The Goddard Space Flight Center (GSFC) develops and operates a wide variety of spacecraft for conducting NASA's communications, space science, and earth science missions. Some are 'in house' spacecraft for which the GSFC builds the spacecraft and performs all solar array design, analysis, integration, and test. Others are 'out of house' spacecraft for which an aerospace contractor builds the spacecraft and develops the solar array under direction from GSFC. The experience of developing flight solar arrays for numerous GSFC 'in house' and 'out of house' spacecraft has resulted in an understanding of solar array requirements for many different applications. This presentation will review those solar array requirements that are common to most GSFC spacecraft. Solar array technologies will be discussed that are currently under development and that could be useful to future GSFC spacecraft.

  7. Low extractable wipers for cleaning space flight hardware

    NASA Technical Reports Server (NTRS)

    Tijerina, Veronica; Gross, Frederick C.

    1986-01-01

    There is a need for low extractable wipers for solvent cleaning of space flight hardware. Soxhlet extraction is the method utilized today by most NASA subcontractors, but there may be alternate methods to achieve the same results. The need for low non-volatile residue materials, the history of soxhlet extraction, and proposed alternate methods are discussed, as well as different types of wipers, test methods, and current standards.

  8. The space flight of the Soviet-Indian crew

    NASA Technical Reports Server (NTRS)

    Nikitin, S. A.

    1985-01-01

    After a brief discussion of the Indian space program, the paper examines the flight of the Soyuz T-11, which included an Indian crew member. Particular attention is given to experiments conducted aboard Soyuz T-11, including the Optokinez vestibular experiment, the Vektor cardiac bioelectricity experiment, the yoga experiment for the counteraction of the negative effects of weightlessness, a supercooling experiment, and the Terra remote sensing experiment.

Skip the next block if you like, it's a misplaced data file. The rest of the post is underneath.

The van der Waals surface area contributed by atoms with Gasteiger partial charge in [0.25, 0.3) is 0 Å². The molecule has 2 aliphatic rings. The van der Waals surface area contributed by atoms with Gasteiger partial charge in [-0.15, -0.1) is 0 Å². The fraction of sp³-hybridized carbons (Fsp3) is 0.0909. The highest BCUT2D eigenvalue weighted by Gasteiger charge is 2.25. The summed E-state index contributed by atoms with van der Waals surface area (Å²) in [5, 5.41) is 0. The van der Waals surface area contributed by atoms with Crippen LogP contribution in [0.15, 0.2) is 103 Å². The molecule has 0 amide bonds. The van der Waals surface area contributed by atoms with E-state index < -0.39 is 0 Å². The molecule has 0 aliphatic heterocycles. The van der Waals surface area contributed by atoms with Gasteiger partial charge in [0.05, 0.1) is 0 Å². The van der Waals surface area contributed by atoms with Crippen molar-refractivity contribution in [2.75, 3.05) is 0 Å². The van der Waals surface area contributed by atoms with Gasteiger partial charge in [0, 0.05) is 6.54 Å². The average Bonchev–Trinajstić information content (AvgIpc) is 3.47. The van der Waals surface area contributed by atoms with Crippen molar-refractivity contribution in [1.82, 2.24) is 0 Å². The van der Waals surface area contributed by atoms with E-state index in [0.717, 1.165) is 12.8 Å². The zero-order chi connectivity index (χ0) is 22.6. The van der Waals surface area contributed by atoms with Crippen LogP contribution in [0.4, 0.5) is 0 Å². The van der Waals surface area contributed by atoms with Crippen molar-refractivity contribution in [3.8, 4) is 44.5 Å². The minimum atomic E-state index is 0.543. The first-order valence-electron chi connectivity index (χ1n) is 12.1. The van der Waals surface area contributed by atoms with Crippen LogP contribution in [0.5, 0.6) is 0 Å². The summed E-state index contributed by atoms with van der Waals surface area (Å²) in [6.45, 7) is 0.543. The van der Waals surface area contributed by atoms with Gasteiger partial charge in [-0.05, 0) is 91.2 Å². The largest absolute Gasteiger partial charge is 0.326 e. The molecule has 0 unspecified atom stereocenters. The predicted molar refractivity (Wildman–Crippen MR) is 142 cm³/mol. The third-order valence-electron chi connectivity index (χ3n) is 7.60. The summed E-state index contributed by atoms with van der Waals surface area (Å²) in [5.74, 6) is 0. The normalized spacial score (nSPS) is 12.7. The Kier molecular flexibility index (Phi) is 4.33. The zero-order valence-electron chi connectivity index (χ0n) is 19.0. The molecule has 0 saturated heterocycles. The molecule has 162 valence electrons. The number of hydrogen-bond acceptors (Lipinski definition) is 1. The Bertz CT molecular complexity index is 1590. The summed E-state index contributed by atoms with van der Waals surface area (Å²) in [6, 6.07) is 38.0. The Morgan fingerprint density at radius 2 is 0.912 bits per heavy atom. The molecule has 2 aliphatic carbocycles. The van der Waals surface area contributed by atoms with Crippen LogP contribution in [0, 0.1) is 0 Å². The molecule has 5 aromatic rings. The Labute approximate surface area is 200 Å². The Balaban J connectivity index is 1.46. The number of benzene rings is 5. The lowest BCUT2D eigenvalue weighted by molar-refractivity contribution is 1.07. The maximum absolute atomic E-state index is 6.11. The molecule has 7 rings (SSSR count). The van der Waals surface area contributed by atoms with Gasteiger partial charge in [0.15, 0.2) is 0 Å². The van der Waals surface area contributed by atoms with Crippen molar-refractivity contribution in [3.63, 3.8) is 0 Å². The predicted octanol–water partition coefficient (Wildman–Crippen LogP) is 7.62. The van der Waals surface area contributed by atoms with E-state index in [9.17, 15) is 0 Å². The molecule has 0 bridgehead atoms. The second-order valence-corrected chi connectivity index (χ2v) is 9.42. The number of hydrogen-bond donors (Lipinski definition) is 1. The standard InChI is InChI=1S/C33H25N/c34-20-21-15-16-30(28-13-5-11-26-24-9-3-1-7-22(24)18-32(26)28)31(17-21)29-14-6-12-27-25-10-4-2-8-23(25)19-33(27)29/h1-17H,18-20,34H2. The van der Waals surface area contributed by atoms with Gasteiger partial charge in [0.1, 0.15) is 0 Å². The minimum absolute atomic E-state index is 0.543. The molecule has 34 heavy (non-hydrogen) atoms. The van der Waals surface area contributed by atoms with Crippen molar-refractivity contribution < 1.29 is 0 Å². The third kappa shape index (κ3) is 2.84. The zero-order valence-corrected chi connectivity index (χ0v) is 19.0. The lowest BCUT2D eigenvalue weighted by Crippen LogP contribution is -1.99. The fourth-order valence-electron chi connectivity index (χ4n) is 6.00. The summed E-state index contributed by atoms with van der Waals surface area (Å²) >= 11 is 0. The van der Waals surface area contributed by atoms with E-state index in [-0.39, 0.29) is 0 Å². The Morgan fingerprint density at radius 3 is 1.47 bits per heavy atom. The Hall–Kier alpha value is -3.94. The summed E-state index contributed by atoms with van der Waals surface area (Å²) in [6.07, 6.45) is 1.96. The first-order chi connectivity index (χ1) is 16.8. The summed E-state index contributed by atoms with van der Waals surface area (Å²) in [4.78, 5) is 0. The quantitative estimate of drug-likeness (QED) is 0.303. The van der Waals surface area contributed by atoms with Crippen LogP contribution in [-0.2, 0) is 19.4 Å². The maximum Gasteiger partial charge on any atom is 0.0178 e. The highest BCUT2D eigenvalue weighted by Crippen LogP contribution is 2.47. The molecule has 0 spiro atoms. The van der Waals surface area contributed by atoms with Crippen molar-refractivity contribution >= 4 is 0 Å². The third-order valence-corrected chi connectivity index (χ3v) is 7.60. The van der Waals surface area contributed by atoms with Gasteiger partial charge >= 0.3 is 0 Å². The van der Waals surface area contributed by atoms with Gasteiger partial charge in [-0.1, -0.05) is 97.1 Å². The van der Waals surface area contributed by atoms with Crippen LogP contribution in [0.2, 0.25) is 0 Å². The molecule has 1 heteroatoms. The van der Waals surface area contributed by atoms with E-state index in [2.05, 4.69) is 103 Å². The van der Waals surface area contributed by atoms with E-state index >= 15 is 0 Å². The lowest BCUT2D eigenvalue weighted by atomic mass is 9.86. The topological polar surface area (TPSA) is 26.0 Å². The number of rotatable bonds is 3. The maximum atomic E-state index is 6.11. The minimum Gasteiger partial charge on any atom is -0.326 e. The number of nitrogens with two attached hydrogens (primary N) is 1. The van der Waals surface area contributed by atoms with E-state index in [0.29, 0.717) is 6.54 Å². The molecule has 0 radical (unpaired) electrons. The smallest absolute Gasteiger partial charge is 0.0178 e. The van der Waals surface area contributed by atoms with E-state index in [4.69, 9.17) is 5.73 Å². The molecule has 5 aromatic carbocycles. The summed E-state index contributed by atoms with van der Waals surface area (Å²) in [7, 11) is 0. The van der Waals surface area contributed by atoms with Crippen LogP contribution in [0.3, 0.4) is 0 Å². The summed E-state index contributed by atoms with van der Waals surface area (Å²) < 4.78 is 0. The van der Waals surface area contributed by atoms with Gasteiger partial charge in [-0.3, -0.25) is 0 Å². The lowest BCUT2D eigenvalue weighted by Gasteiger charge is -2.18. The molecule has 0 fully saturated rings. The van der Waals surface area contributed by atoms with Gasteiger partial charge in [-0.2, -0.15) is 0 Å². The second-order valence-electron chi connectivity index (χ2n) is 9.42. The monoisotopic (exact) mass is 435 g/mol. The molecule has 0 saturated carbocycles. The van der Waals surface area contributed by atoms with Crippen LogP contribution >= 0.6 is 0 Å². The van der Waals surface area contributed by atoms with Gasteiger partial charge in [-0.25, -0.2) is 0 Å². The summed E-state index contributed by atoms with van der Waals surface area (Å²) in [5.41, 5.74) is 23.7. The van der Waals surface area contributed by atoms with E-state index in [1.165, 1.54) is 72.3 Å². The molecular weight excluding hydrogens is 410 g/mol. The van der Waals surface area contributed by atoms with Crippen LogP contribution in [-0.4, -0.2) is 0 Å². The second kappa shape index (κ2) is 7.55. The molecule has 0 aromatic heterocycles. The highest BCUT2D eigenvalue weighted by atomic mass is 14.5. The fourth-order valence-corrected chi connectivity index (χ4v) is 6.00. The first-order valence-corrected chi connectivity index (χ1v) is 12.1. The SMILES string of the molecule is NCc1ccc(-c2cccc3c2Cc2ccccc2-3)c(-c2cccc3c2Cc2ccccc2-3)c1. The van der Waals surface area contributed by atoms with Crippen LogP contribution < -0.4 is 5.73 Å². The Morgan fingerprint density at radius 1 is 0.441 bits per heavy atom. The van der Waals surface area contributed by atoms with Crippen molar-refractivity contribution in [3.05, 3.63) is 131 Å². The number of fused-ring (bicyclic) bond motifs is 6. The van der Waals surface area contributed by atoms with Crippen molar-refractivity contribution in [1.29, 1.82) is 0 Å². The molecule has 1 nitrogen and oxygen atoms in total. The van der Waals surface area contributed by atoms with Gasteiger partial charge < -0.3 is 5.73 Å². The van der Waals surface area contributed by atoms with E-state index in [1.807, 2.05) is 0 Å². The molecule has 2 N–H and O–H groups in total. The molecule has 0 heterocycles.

9. Satellite laser ranging work at the Goddard Space Flight Center

    NASA Technical Reports Server (NTRS)

    Mcgunigal, T. E.; Carrion, W. J.; Caudill, L. O.; Grant, C. R.; Johnson, T. S.; Premo, D. A.; Spadin, P. L.; Winston, G. C.

    1975-01-01

    The paper describes the satellite laser ranging system at the Goddard Space Flight Center, its range and accuracy capabilities, and planned improvements for future systems. Major subsystems are described, including the laser, optical/mechanical, receiver, computer/software, timing, and laser data preprocessing subsystems. Operational considerations are examined, with attention given the mobile station layout, manpower requirements, and transportability. System performance is considered, with emphasis on system accuracy (calibration, stability, clock synchronization, atmospheric propagation correction) and range capability.

  10. Responses to graded lower body negative pressure after space flight

    NASA Technical Reports Server (NTRS)

    Fortney, Suzanne M.; Charles, John B.; Wood, Margie; Dussack, Larry

    1992-01-01

    Lower body negative pressure tests (0 to -60 mm Hg) were administered 2-3 times preflight and 4 times postflight (L0 to L7), to evaluate the effect of space flight on orthostatic responses. This paper presents preliminary findings from the first 4 crew members who have completed this protocol. Overall the results suggest a greater orthostatic strain lasting approximately two days postflight, that may have been due to enhanced pooling of blood in body regions other than the calf.

  11. Detection and Prevention of Arrhythmias During Space Flight

    NASA Technical Reports Server (NTRS)

    Pillai, Dilip; Rosenbaum, David; Liszka, Kathy; York, David; Mackin, Michael; Lichter, Michael

    2004-01-01

    Objectives of this research include:determine if orthogonal lead sets can; determine if orthogonal lead sets can correct artifactual ECG changes caused by correct artifactual ECG changes caused by microgravity- induced alterations in cardiac position; determine if markers of susceptibility to SCD (TWA and QT restitution) can be reliably measured during space flight; determine the effects of continuous microgravity on markers of susceptibility to SCD.